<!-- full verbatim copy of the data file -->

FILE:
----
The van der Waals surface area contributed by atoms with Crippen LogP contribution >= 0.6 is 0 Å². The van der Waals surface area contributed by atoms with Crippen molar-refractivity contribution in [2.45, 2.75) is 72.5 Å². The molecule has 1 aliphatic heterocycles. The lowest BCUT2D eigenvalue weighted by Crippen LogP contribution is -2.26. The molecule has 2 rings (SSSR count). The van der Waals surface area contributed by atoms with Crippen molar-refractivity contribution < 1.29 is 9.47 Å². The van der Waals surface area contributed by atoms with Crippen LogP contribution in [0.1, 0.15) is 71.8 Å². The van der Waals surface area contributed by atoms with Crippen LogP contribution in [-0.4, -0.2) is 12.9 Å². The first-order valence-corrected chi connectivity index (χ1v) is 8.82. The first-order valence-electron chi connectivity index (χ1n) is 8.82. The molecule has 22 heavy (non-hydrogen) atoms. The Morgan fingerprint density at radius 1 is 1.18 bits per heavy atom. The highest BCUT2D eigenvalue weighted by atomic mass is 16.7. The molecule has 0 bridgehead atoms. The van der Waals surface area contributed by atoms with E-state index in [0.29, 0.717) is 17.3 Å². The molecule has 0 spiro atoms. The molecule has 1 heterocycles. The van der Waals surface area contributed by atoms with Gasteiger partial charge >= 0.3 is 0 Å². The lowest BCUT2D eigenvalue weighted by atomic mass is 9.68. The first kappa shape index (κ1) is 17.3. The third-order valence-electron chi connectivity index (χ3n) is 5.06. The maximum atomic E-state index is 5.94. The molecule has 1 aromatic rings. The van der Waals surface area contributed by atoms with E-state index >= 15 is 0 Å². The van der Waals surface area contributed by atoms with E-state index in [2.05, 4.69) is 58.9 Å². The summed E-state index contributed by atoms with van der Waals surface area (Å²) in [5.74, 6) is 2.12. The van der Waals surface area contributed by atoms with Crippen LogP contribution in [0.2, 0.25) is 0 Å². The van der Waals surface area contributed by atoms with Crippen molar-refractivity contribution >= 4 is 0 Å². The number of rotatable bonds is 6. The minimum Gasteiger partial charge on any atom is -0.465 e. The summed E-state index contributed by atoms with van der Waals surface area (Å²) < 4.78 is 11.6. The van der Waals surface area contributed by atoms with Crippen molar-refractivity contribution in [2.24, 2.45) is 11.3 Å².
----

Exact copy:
The van der Waals surface area contributed by atoms with Crippen LogP contribution >= 0.6 is 0 Å². The van der Waals surface area contributed by atoms with Crippen molar-refractivity contribution in [2.45, 2.75) is 72.5 Å². The molecule has 1 aliphatic heterocycles. The lowest BCUT2D eigenvalue weighted by Crippen LogP contribution is -2.26. The molecule has 2 rings (SSSR count). The van der Waals surface area contributed by atoms with Crippen molar-refractivity contribution < 1.29 is 9.47 Å². The van der Waals surface area contributed by atoms with Crippen LogP contribution in [0.1, 0.15) is 71.8 Å². The van der Waals surface area contributed by atoms with Crippen LogP contribution in [-0.4, -0.2) is 12.9 Å². The first-order valence-corrected chi connectivity index (χ1v) is 8.82. The first-order valence-electron chi connectivity index (χ1n) is 8.82. The molecule has 22 heavy (non-hydrogen) atoms. The Morgan fingerprint density at radius 1 is 1.18 bits per heavy atom. The highest BCUT2D eigenvalue weighted by atomic mass is 16.7. The molecule has 0 bridgehead atoms. The van der Waals surface area contributed by atoms with E-state index in [0.29, 0.717) is 17.3 Å². The molecule has 0 spiro atoms. The molecule has 1 heterocycles. The van der Waals surface area contributed by atoms with Gasteiger partial charge >= 0.3 is 0 Å². The lowest BCUT2D eigenvalue weighted by atomic mass is 9.68. The first kappa shape index (κ1) is 17.3. The third-order valence-electron chi connectivity index (χ3n) is 5.06. The maximum atomic E-state index is 5.94. The molecule has 1 aromatic rings. The van der Waals surface area contributed by atoms with E-state index >= 15 is 0 Å². The van der Waals surface area contributed by atoms with E-state index in [2.05, 4.69) is 58.9 Å². The summed E-state index contributed by atoms with van der Waals surface area (Å²) in [5.74, 6) is 2.12. The van der Waals surface area contributed by atoms with Crippen LogP contribution in [0.2, 0.25) is 0 Å². The van der Waals surface area contributed by atoms with Crippen molar-refractivity contribution >= 4 is 0 Å². The number of rotatable bonds is 6. The minimum Gasteiger partial charge on any atom is -0.465 e. The summed E-state index contributed by atoms with van der Waals surface area (Å²) < 4.78 is 11.6. The van der Waals surface area contributed by atoms with Crippen molar-refractivity contribution in [2.24, 2.45) is 11.3 Å².